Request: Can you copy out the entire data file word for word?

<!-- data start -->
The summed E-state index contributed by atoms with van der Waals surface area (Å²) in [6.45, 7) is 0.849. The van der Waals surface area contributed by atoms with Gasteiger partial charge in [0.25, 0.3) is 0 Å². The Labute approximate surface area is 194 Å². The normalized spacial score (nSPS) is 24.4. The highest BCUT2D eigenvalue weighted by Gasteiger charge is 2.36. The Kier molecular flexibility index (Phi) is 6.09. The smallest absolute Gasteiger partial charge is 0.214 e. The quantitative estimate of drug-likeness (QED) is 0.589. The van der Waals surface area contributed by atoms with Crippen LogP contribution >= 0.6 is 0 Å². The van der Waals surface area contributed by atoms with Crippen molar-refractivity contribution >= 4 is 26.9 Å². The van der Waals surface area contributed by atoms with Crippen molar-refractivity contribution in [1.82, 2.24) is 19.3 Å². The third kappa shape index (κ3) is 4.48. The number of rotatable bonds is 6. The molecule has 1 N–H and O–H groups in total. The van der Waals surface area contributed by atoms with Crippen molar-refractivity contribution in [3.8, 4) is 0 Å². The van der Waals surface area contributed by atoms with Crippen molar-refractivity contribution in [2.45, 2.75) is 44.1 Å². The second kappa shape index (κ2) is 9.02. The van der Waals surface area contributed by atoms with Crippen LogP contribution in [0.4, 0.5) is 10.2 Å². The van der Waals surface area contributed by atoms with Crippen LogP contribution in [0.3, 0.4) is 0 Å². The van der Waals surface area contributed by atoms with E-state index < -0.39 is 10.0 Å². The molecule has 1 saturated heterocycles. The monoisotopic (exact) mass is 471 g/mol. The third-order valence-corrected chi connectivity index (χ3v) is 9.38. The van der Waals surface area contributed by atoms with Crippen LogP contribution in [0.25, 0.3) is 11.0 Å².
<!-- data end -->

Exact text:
The summed E-state index contributed by atoms with van der Waals surface area (Å²) in [6.45, 7) is 0.849. The van der Waals surface area contributed by atoms with Gasteiger partial charge in [0.25, 0.3) is 0 Å². The Labute approximate surface area is 194 Å². The normalized spacial score (nSPS) is 24.4. The highest BCUT2D eigenvalue weighted by Gasteiger charge is 2.36. The Kier molecular flexibility index (Phi) is 6.09. The smallest absolute Gasteiger partial charge is 0.214 e. The quantitative estimate of drug-likeness (QED) is 0.589. The van der Waals surface area contributed by atoms with Crippen LogP contribution >= 0.6 is 0 Å². The van der Waals surface area contributed by atoms with Crippen molar-refractivity contribution >= 4 is 26.9 Å². The van der Waals surface area contributed by atoms with Crippen molar-refractivity contribution in [1.82, 2.24) is 19.3 Å². The third kappa shape index (κ3) is 4.48. The number of rotatable bonds is 6. The molecule has 1 N–H and O–H groups in total. The van der Waals surface area contributed by atoms with Crippen molar-refractivity contribution in [3.8, 4) is 0 Å². The van der Waals surface area contributed by atoms with Crippen molar-refractivity contribution in [2.45, 2.75) is 44.1 Å². The second kappa shape index (κ2) is 9.02. The van der Waals surface area contributed by atoms with Crippen LogP contribution in [0.4, 0.5) is 10.2 Å². The van der Waals surface area contributed by atoms with Crippen LogP contribution in [0.3, 0.4) is 0 Å². The van der Waals surface area contributed by atoms with E-state index < -0.39 is 10.0 Å². The molecule has 1 saturated heterocycles. The monoisotopic (exact) mass is 471 g/mol. The third-order valence-corrected chi connectivity index (χ3v) is 9.38. The van der Waals surface area contributed by atoms with Crippen LogP contribution in [0.25, 0.3) is 11.0 Å².